[ in-sekt ]
/ ˈɪn sɛkt /
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See synonyms for: insect / insects on Thesaurus.com

any animal of the class Insecta, comprising small, air-breathing arthropods having the body divided into three parts (head, thorax, and abdomen), and having three pairs of legs and usually two pairs of wings.
any small arthropod, such as a spider, tick, or centipede, having a superficial, general similarity to the insects.Compare arachnid.
a contemptible or unimportant person.
of, pertaining to, like, or used for or against insects: an insect bite; insect powder.
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Origin of insect

First recorded in 1595–1605; from Latin insectum, noun use of neuter of insectus, past participle of insecāre “to incise, cut”; translation of Greek éntomon “insect,” literally, “notched or incised one”; see entomo-;cf. segment


in·sec·ti·val [in-sek-tahy-vuhl], /ˌɪn sɛkˈtaɪ vəl/, adjectivenon·in·sect, noun
Dictionary.com Unabridged Based on the Random House Unabridged Dictionary, © Random House, Inc. 2023

How to use insect in a sentence

British Dictionary definitions for insect

/ (ˈɪnsɛkt) /

any small air-breathing arthropod of the class Insecta, having a body divided into head, thorax, and abdomen, three pairs of legs, and (in most species) two pairs of wings. Insects comprise about five sixths of all known animal species, with a total of over one million named speciesRelated adjective: entomic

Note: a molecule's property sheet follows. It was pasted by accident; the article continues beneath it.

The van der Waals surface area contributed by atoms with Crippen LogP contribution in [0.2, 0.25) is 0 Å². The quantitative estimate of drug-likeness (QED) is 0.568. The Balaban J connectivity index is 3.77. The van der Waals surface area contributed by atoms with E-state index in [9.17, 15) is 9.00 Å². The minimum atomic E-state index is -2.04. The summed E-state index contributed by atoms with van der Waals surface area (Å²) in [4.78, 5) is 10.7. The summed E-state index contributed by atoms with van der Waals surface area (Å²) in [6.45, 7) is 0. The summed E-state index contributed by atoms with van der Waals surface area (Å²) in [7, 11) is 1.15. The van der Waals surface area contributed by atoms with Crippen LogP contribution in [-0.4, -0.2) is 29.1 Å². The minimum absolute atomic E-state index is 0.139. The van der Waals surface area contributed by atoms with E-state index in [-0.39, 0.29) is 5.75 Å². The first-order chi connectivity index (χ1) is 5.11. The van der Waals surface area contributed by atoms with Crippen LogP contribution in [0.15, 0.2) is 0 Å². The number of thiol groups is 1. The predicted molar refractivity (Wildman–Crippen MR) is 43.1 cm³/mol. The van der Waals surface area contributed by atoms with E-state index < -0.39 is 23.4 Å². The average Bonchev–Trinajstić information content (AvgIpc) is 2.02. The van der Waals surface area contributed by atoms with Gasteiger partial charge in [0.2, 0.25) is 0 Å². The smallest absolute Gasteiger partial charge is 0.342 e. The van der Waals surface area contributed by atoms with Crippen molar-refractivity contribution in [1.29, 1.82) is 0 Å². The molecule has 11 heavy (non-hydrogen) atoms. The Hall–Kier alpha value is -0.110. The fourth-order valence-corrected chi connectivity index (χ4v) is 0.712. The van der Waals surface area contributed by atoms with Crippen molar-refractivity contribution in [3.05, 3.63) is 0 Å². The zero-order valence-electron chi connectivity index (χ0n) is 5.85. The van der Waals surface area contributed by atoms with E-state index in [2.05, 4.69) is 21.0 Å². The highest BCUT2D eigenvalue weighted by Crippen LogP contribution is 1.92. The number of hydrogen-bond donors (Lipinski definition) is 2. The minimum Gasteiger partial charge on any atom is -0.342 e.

(loosely) any similar invertebrate, such as a spider, tick, or centipede
a contemptible, loathsome, or insignificant person

Derived forms of insect

insectean, insectan or insectile, adjectiveinsect-like, adjective

Word Origin for insect

C17: from Latin insectum (animal that has been) cut into, insect, from insecāre, from in- ² + secāre to cut; translation of Greek entomon insect
Collins English Dictionary - Complete & Unabridged 2012 Digital Edition © William Collins Sons & Co. Ltd. 1979, 1986 © HarperCollins Publishers 1998, 2000, 2003, 2005, 2006, 2007, 2009, 2012

Scientific definitions for insect

[ ĭnsĕkt′ ]

Any of very numerous, mostly small arthropods of the class Insecta, having six segmented legs in the adult stage and a body divided into three parts (the head, thorax, and abdomen). The head has a pair of antennae and the thorax usually has one or two pairs of wings. Most insects undergo substantial change in form during development from the young to the adult stage. More than 800,000 species are known, most of them beetles. Other insects include flies, bees, ants, grasshoppers, butterflies, cockroaches, aphids, and silverfish. See Notes at biomass bug entomology.
The American Heritage® Science Dictionary Copyright © 2011. Published by Houghton Mifflin Harcourt Publishing Company. All rights reserved.